Candy for the eyes arrived in the form of the Buzz Feed article which featured pictures from the Folger Shakespeare Digital Collection. There are some amazing covers to look at, and it’s well worth a glance on your next coffee break. I think my favourite is the edition of the Sonnets, although Henry VI Parts Two and Three gives it a run for its money. Do feel free to comment below with your favourites!

A couple of trending hashtags that found themselves getting a Shakespearean twist this week. It’s all fun and games over on Twitter. First up was #RuinAWeddingin5Words which, as @Shakespeare proved, threw up some interesting Shakespearean examples. This Hamlet one was my favourite, but there were also examples from Twelfth Night and A Midsummer Night’s Dream, among others. Please feel free to comment or tweet (using the hashtag, of course) your own Shakespearean suggestions. You can Tweet them to me @srawaters or the main site @shakesstandard–or both!

Also seeing a Shakespearean twist this week (a variation on the same theme) was #MakeSexAwkwardin5Words. You’ve guessed it: the same “I’m a boy” jokes appeared again. Can you think of further Shakespeare-themed ideas? Feel free to suggest, as before. Here’s Shakespeare Today’s offering, with a quote from the Bard himself.

And, finally, here are a couple of hashtags which have recently been trending and are just waiting for a Shakespeare-related response. Go on, give it a go! #WorstPickUpLine and #HowtoRuinADatein5Words (can either be imagined as coming from a Shakespearean character or directly quoted from a play).

On the Twitter front, have you heard about Poetweet? It’s a website which allows you to put in your Twitter handle and then it creates poems (either a Sonnet, Rondel or Indriso) of your tweets, it even picks the title for you. Well worth a play around with. Here are a few of mine to get you started (apologies in advance for the quality of the verse): Number one: To animals, number two: Teabreak Read and number three: Library Home (I think the titles of the latter two are probably my favourite parts of the poems). Give it a go, and feel free to tweet in with your poetic offerings!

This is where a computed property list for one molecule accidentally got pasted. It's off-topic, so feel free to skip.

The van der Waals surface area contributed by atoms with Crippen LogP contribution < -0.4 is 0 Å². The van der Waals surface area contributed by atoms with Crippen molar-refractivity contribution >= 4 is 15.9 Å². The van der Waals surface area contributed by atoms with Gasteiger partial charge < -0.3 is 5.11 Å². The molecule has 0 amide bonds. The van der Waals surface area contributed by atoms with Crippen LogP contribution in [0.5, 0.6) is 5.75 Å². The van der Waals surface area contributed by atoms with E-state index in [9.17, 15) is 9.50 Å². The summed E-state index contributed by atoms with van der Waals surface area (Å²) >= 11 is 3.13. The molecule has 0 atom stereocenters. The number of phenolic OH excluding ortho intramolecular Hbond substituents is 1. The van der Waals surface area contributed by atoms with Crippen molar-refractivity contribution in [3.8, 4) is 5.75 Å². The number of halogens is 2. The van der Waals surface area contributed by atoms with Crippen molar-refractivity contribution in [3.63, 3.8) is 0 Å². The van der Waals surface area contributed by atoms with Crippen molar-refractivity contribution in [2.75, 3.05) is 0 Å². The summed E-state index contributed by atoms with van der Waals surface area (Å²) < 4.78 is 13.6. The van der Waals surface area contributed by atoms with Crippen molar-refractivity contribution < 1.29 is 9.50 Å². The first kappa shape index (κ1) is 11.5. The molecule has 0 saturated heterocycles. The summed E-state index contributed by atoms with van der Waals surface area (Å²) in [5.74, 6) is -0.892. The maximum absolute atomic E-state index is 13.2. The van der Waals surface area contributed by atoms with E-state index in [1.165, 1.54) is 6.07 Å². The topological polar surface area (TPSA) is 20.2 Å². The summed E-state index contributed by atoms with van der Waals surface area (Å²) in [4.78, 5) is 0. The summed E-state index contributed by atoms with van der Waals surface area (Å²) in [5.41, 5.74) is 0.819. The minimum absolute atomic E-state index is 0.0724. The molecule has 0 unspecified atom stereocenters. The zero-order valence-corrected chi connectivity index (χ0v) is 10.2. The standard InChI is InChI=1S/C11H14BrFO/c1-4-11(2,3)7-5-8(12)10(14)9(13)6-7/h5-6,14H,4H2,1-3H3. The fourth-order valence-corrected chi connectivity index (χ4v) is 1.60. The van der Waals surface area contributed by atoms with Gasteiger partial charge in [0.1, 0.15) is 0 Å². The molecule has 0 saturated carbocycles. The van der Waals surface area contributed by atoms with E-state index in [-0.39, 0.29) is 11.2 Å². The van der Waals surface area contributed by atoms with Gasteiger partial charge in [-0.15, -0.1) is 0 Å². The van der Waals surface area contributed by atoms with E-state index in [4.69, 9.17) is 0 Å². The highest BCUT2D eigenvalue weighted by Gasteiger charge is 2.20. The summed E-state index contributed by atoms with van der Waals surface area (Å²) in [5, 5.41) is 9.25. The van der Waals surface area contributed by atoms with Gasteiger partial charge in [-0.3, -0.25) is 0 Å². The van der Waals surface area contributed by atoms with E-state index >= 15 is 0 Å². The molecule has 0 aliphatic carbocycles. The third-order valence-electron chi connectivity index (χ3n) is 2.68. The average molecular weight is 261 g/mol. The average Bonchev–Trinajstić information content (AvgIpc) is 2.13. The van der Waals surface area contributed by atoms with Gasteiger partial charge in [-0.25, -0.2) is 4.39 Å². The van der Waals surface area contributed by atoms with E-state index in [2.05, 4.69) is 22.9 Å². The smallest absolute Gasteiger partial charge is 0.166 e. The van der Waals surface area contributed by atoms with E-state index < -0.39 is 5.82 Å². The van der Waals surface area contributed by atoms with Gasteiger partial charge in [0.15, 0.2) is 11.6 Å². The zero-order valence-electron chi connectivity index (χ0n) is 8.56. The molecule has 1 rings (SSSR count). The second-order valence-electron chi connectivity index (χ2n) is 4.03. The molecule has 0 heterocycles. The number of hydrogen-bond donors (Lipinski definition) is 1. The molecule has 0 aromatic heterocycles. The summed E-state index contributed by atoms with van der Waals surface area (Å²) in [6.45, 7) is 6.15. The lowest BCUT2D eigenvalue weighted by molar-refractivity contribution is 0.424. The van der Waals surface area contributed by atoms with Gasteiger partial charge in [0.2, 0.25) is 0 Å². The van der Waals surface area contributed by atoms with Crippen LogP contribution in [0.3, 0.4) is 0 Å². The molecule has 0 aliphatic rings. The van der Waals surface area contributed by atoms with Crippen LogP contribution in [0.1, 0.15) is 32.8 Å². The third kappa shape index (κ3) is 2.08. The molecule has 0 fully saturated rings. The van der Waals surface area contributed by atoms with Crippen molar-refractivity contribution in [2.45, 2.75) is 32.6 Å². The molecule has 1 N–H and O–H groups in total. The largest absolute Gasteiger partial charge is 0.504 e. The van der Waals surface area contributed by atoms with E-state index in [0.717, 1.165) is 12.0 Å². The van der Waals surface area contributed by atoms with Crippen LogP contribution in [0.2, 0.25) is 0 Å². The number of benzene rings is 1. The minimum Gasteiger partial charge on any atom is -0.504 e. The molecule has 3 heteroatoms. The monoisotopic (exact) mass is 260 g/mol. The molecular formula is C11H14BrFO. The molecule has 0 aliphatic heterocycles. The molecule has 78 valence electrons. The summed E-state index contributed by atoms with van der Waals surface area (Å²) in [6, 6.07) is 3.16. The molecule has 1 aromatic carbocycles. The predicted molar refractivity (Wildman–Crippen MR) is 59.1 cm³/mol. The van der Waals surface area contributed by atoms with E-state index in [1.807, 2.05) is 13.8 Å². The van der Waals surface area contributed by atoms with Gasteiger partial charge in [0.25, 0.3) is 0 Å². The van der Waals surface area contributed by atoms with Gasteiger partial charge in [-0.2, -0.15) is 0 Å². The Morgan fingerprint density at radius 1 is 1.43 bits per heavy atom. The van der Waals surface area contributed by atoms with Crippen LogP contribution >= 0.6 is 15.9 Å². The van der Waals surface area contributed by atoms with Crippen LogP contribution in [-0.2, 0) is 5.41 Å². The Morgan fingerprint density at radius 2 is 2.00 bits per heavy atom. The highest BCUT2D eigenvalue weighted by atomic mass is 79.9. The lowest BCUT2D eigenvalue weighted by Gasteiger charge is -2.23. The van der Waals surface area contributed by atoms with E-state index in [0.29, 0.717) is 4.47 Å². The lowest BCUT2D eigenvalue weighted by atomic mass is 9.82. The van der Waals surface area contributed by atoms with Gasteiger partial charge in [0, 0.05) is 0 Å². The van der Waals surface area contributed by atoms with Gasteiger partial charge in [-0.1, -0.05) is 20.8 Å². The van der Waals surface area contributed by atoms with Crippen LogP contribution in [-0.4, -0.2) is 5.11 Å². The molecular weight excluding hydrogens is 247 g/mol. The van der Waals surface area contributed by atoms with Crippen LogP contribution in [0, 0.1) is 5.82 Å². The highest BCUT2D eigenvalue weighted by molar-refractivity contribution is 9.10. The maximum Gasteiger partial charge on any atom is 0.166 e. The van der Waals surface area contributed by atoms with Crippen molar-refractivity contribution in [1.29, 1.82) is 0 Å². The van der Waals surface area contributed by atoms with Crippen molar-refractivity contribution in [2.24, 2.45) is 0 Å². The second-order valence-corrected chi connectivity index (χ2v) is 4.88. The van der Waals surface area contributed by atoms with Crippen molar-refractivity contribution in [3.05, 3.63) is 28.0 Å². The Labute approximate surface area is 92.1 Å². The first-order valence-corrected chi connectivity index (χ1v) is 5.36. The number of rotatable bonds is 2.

That’s all for now, but, until next time, keep foolin’ around Shakespeare style!

Author Sarah Waters

Sarah Waters is a PhD student at Oxford Brookes University, England where she is currently researching female melancholia in the early modern period (as presented in Shakespearean and early modern drama and proto-medical treatises) and contemporary female depression. She is interested in all things Shakespeare related, particularly contemporary Shakespeare adaptation and appropriation.

More posts by Sarah Waters